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Traffic Congestion Will Cost Metro Area $100 Billion by 2022

Downstate Commuters Lose Over 100 Million Hours Annually

An analysis released today by the Partnership for New York City calculates the cost of traffic congestion in the New York metropolitan area as $20 billion a year. Unless something is done to reduce traffic, the New York economy can expect to lose more than $100 billion over the next five years, enough to fund the modernization and maintenance of the MTA mass transit system for the next two decades.

The study was conducted by global engineering firm HDR for the Partnership, which is the city’s leading business organization. The findings represent a substantial increase in congestion since the Partnership and HDR conducted a similar analysis in 2006 [1], at which time the cost of congestion was $13 billion a year. The current study indicates a 53 percent increase in damaging traffic conditions in just over a decade.

A certain level of traffic congestion is evidence of a healthy local economy, but there is a tipping point where “excess congestion” creates real damage to the economic health and productivity of a region. In downstate New York, the study found that 44 percent congestion is considered excess congestion and is borne by business and individual commuters, local residents and visitors.

The biggest factors in the growing cost of congestion are commuting time and work-related travel time. The money-value of this time totaled $9.17 billion last year for the New York City metro area. Commuters working in downstate New York counties lost 113.3 million hours to congestion at an average cost of $767 per person [2]. Lost business revenue totaled $5.85 billion across the New York City metro area, increased business operating costs totaled $2.42 billion, and excess fuel and vehicle operating expenses amounted to $2.54 billion.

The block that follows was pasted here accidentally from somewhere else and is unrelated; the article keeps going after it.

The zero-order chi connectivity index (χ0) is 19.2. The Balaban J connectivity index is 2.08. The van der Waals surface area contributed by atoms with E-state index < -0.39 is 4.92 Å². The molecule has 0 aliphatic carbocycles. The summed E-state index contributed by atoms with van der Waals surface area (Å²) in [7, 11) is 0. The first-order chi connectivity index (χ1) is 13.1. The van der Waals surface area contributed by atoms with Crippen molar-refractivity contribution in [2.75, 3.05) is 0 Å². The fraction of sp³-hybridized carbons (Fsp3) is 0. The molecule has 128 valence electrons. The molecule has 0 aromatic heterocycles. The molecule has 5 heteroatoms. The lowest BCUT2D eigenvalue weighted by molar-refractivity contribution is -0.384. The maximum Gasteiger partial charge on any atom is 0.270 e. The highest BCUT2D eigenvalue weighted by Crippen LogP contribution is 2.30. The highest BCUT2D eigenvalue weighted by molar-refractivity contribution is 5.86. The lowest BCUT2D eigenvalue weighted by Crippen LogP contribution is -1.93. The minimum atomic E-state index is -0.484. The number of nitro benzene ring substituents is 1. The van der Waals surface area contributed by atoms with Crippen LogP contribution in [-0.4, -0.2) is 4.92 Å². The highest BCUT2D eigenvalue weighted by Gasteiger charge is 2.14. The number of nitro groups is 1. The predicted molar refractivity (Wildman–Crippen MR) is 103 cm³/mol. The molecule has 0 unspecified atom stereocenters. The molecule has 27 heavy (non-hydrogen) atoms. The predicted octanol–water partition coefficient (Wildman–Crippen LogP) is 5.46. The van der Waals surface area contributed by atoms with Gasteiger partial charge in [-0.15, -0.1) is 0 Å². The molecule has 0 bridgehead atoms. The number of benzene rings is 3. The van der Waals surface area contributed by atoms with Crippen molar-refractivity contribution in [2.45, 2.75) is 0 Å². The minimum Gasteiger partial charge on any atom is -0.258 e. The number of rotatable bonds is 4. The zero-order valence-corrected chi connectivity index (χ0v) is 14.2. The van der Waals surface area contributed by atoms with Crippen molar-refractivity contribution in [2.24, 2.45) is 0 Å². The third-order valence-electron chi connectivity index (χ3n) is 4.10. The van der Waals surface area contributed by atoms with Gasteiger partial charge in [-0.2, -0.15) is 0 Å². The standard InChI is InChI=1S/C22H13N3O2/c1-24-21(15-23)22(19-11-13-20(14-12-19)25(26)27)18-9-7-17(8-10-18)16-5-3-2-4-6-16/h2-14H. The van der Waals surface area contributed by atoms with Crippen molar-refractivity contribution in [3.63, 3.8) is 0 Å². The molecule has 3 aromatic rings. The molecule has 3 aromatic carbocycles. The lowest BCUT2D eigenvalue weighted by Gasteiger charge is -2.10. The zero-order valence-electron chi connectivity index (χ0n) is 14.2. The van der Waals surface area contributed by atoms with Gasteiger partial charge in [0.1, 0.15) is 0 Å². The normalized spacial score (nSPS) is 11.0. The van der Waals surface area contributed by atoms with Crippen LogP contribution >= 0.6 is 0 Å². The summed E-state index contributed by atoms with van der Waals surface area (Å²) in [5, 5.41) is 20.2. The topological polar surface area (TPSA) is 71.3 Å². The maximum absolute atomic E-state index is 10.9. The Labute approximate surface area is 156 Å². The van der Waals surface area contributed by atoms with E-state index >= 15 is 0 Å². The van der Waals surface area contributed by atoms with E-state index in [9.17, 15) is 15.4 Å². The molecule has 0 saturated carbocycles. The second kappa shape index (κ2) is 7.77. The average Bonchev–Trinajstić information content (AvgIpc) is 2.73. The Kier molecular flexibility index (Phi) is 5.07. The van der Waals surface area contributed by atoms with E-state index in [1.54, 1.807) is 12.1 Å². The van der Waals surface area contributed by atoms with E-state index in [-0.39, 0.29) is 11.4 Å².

“Regional population growth contributes to traffic congestion, but also accelerates the strain on transit and road infrastructure. Solutions require an integrated strategy for infrastructure investment and traffic mitigation,” stated Kathryn Wylde, President & CEO of the Partnership. “London, Stockholm and other world cities are far ahead of us in managing congestion and raising new revenues for roads, bridges and mass transit projects through congestion pricing. It is time for New York to cut its congestion losses by adopting a pricing program.”

“The primary source of traffic congestion across the region are the Manhattan central business districts, where a quarter of regional economic activity is concentrated. The congestion generated by traffic going to and from Manhattan, however, spreads the traffic problems to surrounding communities, with workers in Queens suffering the highest number of car commuting hours lost due to excess congestion.  Reducing gridlock in Manhattan is the only way to trigger relief on congested roadways throughout the region,” Wylde continued.

The Partnership worked with HDR to complete this study, which updates a similar report from 2006. For the purposes of this analysis, the New York City metro area is defined as New York City, Nassau, Suffolk, Putnam, Rockland and Westchester counties and Northern New Jersey.

[1] Includes the effect of inflation on the cost of excess congestion.

[2] Excludes Northern New Jersey.